The story of Frank Bascombe, a sports-writer turned estate agent but always a New Jersey homebody, has already taken Richard Ford nearly 30 years and three volumes to tell, totalling 1,300 pages — longer than War and Peace. But for Frank, aged 68 (and for Ford, aged 70), it’s not over. In the autumn of 2012, Hurricane Sandy ravaged the New Jersey shoreline. And though Bascombe is retired from real estate and living safely inland in Haddam (the town where his first-person chronicles began, in 1986, with The Sportswriter) he is not unaffected by the devastation. In the four long stories that comprise this fourth Bascombe volume, he learns that his former beach house has been destroyed. A woman made homeless by Sandy has retreated to Haddam and shows up at Frank’s door. Frank’s second wife Sally, a grief counsellor, tends the storm’s elderly victims, and is needed more than ever — because it’s Christmas.
But Frank is cheerful, and isn’t even that disturbed by the news that his first wife, now suffering from Parkinson’s, has moved into assisted-living quarters in his neighbourhood. It’s hard to know what actually sustains Frank; his only work is reading V.S. Naipaul on the radio a few hours a week for the blind, and greeting returning servicemen from Afghanistan at the airport. He has few friends — and indeed gleefully acknowledges that he is ‘jettisoning’ them all the time. This has made ‘death mean a great deal less’ to him, ‘and life a great deal more’. But what is his life exactly?
Sally thinks it interesting enough to warrant him writing his memoirs — she calls it his ‘trajectory’. Frank is dismissive of the word — but what he describes as a view of ‘life in terms of failures survived, leaving the horizon gratifyingly — but briefly — clear of obstructions’, will sound to some very much like a ‘trajectory’. It’s a clearing out: of the obstacles and junk, the stuff and detritus of individuals and even storms. Because, after all, ‘a career selling houses lets you know you can live with a lot less.’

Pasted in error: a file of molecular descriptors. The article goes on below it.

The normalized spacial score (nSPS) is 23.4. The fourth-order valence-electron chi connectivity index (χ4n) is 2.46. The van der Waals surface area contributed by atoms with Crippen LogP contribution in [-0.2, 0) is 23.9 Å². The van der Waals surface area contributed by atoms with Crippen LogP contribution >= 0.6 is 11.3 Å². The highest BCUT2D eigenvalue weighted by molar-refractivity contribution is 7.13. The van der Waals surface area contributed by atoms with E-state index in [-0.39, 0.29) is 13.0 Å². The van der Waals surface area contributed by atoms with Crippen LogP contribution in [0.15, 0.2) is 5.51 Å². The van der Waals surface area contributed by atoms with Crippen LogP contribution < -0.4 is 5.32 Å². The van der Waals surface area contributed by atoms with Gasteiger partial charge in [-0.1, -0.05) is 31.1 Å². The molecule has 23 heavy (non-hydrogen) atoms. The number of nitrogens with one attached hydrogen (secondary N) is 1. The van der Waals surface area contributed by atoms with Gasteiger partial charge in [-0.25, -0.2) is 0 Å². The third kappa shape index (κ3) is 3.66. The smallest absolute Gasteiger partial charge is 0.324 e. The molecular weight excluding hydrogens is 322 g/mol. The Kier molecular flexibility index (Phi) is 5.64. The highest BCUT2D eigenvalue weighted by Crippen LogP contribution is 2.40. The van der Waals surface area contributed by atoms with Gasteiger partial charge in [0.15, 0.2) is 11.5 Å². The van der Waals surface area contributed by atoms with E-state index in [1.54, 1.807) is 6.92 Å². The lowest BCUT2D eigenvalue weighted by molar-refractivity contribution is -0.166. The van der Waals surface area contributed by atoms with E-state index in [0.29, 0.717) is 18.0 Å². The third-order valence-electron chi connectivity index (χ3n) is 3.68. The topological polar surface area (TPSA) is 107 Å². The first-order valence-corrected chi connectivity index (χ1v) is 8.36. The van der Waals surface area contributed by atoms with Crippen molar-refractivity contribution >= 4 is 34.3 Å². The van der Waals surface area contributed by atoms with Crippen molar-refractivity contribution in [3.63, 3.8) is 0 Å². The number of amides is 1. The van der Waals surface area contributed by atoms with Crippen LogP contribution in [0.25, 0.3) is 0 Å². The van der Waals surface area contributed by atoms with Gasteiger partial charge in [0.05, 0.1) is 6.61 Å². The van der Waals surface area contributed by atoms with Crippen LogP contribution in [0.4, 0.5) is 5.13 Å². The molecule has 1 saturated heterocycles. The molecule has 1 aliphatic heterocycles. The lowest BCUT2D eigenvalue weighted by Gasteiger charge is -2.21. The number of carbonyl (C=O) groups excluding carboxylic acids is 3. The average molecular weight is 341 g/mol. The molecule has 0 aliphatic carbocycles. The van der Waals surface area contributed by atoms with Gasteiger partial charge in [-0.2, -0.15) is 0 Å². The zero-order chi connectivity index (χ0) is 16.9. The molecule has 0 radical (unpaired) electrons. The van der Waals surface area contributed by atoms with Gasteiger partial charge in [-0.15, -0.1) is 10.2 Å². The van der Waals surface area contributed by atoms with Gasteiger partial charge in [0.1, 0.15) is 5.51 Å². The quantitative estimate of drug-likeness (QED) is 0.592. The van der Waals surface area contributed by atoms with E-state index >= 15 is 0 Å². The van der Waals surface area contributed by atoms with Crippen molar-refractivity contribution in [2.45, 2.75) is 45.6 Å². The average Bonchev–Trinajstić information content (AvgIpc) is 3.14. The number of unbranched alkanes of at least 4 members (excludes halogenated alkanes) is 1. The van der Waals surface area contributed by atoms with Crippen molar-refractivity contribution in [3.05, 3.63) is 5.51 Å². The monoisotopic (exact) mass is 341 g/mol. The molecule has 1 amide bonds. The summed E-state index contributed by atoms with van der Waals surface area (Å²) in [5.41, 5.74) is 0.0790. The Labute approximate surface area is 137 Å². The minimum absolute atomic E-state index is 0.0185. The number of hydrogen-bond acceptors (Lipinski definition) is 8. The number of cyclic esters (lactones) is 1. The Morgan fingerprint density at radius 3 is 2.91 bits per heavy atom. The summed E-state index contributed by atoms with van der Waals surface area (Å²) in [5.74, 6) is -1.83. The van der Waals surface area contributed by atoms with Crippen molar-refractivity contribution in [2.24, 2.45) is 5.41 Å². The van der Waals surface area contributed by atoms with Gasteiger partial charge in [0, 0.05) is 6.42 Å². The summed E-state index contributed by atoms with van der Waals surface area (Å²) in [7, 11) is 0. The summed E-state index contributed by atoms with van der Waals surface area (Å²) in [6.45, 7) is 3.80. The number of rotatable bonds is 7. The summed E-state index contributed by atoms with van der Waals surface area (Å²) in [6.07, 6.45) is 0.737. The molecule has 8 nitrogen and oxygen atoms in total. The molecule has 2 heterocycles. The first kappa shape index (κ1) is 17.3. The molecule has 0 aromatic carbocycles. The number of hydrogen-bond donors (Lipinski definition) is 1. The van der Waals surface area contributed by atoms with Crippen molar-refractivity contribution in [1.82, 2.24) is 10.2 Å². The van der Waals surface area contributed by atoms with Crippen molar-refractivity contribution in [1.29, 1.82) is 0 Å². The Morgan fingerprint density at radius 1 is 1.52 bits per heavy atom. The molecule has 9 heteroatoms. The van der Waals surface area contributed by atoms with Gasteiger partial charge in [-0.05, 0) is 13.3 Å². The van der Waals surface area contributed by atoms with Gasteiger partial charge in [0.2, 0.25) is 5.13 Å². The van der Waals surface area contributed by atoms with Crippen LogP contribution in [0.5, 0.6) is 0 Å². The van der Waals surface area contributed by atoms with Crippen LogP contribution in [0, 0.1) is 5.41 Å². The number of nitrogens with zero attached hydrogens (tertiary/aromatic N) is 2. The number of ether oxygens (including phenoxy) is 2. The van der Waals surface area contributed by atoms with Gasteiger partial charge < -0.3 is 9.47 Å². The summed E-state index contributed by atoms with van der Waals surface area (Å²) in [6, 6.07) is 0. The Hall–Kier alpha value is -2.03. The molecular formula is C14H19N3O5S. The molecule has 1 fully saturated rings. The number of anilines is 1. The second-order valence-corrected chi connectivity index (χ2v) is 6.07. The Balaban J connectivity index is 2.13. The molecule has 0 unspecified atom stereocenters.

These are all thoughts that occur to Frank in the final story, where unwillingly he is dragged to the deathbed of a ‘friend’ he never liked. It means more to him, on leaving the man’s house, to exchange bland holiday sentiments with a black working man whose family has lived in Haddam for a century.
Leaving his ex-wife in her new digs with a new pillow to help her with Parkinson’s, he is similarly unmoved. If we didn’t have the three huge works behind this one, Frank might seem like a man unmarked by sadness, extreme feeling, tragedy or failure, all of which he’s felt plenty of. ‘The world gets smaller and more focused the longer we stay on it,’ he now says. But even in The Sportswriter, he was prone to similar observations about life — ‘that it seems not so great but better than anything else’, or that ‘some meetings don’t lead anyone anywhere’. Now, it’s an equally marginal aspiration: ‘Better not to know too many things.’
There must be more to it than this. The pleasure of the new book never palls: so many great lines, and sublime secret thoughts, so much vivid insight into the human comedy as it is lived in one corner of the United States in the not-so-new century; and it’s the easiest and fastest ride of the Bascombe books by far.
It would seem that the only way to go from here is death — though the earth abideth forever, and this may be the source of Frank’s comfort. But in a New Jersey levelled by Sandy, it would be dangerous for Frank to speculate aloud about ‘what little difference a house makes once it’s gone. How effortlessly, almost sweetly, the world reasserts its claim and becomes itself again.’